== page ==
"학생이 도서관까지 달립니다."
Translation:The student runs to the library.
I'm a beginner so this might not be 100% but...
I believe that 까지 means 'up to', so 도서관까지 달립니다 = runs to the library.
에서 means either 'from' or is used with an action verb to mean 'is happening at'
Therefore, 도서관에서 달립니다 = runs in the library.
Hope that is helpful.
In this case, though from is technically not an impossible translation, 에서 is most likely to mean at.
Toward is (으)로, I'm pretty sure. I was wondering what the difference was between that and 까지 for a little bit.
I think 까지 feels more like "he's running to the library to actually be there and then stops running."
I think (으)로 feels more like "he's running to(ward) the library, regardless of whether he's going in or not. He's just going to that specific area, maybe gonna read, who knows."
달립니다 is more translated as "running" and 뙵니다 is more "jumping". at least what i've been told
이 and 가 are subject particles and 는 or 은 are special particle for the theme of the sentences
I may be wrong, but I believe that 이 and 가 both are definite articles (like 'the.') Which one is used is determined by whether the previous syllable ended in a consonant (이) or a vowel (가). 은/는 are the indefinite articles.
To my knowledge, yes. This sentence just emphasises that the student's final destination is the library, I believe.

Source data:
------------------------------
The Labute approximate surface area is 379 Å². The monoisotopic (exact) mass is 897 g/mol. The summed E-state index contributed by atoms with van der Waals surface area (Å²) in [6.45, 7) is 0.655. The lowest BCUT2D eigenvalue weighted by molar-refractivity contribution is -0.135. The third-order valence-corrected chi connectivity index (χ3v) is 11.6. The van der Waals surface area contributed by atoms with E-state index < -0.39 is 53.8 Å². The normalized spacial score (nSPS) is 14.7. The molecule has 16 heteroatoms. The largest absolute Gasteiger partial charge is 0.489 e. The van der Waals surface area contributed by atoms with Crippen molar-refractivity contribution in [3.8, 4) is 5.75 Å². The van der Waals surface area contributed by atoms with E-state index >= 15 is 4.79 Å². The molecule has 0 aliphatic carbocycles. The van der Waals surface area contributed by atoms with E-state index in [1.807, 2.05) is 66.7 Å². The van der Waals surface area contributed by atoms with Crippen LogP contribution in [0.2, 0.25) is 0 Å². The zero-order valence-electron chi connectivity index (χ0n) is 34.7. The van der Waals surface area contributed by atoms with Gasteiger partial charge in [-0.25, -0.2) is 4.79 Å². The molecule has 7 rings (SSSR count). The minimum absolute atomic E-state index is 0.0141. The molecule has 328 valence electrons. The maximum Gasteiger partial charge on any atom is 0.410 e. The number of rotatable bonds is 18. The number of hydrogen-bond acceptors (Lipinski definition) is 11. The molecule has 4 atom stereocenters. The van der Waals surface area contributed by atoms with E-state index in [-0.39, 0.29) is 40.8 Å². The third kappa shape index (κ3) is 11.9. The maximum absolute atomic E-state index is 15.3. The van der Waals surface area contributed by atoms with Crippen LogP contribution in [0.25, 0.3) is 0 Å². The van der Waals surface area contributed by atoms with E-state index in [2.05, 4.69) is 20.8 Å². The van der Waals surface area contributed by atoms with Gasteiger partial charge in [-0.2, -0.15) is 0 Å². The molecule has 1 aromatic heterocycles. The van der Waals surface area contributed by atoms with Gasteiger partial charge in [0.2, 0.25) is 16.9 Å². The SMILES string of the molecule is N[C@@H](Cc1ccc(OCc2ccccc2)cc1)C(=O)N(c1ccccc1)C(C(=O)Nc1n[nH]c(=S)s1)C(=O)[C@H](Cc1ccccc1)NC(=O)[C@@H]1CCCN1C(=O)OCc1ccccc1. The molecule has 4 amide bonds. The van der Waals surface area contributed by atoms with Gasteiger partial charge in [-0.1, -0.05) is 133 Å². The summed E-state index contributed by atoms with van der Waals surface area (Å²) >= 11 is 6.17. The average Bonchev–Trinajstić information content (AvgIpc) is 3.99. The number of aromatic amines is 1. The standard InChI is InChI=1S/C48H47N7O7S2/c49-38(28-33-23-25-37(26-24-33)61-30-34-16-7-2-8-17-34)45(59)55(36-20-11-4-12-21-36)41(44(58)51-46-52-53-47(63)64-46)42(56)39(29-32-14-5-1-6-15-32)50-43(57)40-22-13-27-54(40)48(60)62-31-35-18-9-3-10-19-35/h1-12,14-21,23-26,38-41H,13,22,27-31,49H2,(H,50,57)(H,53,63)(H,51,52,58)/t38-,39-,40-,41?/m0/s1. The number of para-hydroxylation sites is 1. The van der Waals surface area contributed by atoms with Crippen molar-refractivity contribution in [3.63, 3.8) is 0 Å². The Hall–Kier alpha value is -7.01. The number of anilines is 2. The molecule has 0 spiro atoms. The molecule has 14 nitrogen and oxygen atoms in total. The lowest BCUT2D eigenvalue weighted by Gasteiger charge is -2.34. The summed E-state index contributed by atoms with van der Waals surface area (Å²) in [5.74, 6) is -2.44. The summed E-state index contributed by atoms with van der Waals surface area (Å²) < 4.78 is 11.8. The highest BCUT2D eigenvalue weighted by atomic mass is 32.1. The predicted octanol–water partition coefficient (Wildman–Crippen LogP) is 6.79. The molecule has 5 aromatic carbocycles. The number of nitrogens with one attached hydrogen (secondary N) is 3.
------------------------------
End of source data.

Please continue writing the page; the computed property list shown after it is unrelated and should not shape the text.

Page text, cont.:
Yes there is. Um... how do you explain this? So, lets say you said 도사관. It just means library. However if you use the 에 it means AT THE LIBRARY. Hope my comment helped XD
Could 도서관으로 also be correct? If so, is there a difference in nuance between that and 도서관까지?
It's the particle ~까지 attached to the word 도서관. You'll find notes for the particles used in this lesson here:
The section you're looking for specifically should be at the very bottom under " To and From "
Hope that helps!
You're thinking of 같이. 까지 normally translates closer to "up to" or "until" and is often paired with 부터, meaning "from." e.g. "아침부터 밤까지..." is "from morning to night."
You're getting 까지 and 같이 confused. 까지 means until (as in, he runs until he reaches the library) and 같이 means together.
What's the difference between 'pupil' and 'student' in Korean? I really don't know.
Tip for remembering 달리다
When I was in high school, whenever students would run in the hallway the teachers would tell them to stop dilly-dallying, fortunately "다리" sounds like dally.
Where did yoy get thay 까지 thing what does it means and when we should use it?
And why they need to run to the library. I have seen people run to their class yet not to the library. Lol
I can see where you get that but 까지 just means it's the final destination so the translation given is fine.